And if Munich’s Frederik Tiffels can translate his torrid pace in 10 CHL games this season into Olympic productivity, that would be a huge bonus for Soderholm. Tiffels sits second overall in CHL scoring (8+6=14).

Atypically, the German Olympic roster boasts a trio of SHL forwards. Tom Kuhnhackl, a two-time Stanley Cup champion with the Pittsburgh Penguins, has joined Stefan Loibl to bring grit and veteran experience to Skelleftea AIK. Throw in speedy penalty-killer Tobias Rieder, who’s played 478 NHL games, and you know this German forward group won’t lack intensity.

The coaching staff represents an interesting joining of forces. Soderholm’s lone IIHF medal as a defenceman was at the 2007 Worlds in Moscow, where his Finns fell 4-2 in the final to Canada, featuring Cory Murphy on defence. The offensive-minded rearguard, who retired in 2018 and currently serves as an HIFK Helsinki assistant coach, also assisted ex-HIFK star Soderholm at the 2019 Worlds. Ex-national team forward Tobias Abstreiter, who’s coached the last three World Junior teams, is the other assistant.

Hockey is a small world. And it would be a small miracle if the Germans made it to a second straight Olympic final. There is no one area in which the 2022 roster excels. However, they are certainly capable of taking points from every Group A team, including host China. If team chemistry gels from Day One, watch out.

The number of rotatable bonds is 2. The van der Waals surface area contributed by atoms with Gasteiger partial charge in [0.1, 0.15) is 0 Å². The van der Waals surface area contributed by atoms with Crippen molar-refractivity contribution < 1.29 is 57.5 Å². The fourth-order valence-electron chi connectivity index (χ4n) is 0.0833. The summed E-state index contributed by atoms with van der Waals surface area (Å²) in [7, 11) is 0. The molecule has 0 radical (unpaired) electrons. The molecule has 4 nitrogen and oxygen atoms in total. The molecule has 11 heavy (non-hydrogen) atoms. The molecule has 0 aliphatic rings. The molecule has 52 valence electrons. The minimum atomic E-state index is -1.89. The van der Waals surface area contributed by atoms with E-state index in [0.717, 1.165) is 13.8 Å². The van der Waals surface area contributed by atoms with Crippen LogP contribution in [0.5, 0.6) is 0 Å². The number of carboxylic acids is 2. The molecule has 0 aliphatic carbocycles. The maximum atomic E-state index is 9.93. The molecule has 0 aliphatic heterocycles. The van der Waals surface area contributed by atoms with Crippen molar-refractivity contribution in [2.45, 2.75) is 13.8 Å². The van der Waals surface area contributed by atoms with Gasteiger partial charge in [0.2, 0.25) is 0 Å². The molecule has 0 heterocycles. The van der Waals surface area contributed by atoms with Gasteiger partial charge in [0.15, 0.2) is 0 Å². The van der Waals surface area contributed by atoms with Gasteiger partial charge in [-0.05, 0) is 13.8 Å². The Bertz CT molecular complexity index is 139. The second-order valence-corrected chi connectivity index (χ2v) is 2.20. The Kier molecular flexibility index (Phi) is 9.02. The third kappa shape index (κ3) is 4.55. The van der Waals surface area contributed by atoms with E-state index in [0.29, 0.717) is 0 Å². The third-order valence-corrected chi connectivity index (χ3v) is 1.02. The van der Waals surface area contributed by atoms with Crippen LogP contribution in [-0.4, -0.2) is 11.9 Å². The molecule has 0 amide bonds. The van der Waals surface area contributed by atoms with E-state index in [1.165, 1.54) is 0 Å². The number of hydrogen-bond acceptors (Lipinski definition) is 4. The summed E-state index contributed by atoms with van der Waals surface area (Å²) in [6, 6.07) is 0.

Danny aus den Birken, EHC Red Bull Munich
Felix Bruckmann, Adler Mannheim
Mathias Niederberger, Eisbaren Berlin

Konrad Abeltshauser, EHC Red Bull Munich
Dominik Bittner, Grizzlys Wolfsburg
Marcel Brandt, Straubing Tigers
Korbinian Holzer, Adler Mannheim
Jonas Muller, Eisbaren Berlin
Moritz Muller, Kolner Haie
Marco Nowak, Dusseldorfer EG
Fabio Wagner, ERC Ingolstadt

Lean Bergmann, Adler Mannheim
Yasin Ehliz, EHC Red Bull Munich
Patrick Hager, EHC Red Bull Munich
Dominik Kahun, SC Bern (SUI)
Nicolas Krammer, Adler Mannheim
Tom Kuhnhackl, Skelleftea AIK (SWE)
Stefan Loibl, Skelleftea AIK (SWE)
Marcel Noebels, Eisbaren Berlin
Daniel Pietta, ERC Ingolstadt
Matthias Plachta, Adler Mannheim
Leonhard Pfoderl, Eisbaren Berlin
Tobias Rieder, Vaxjo Lakers (SWE)
Frederik Tiffels, EHC Red Bull Munich
David Wolf, Adler Mannheim

Head Coach
Toni Soderholm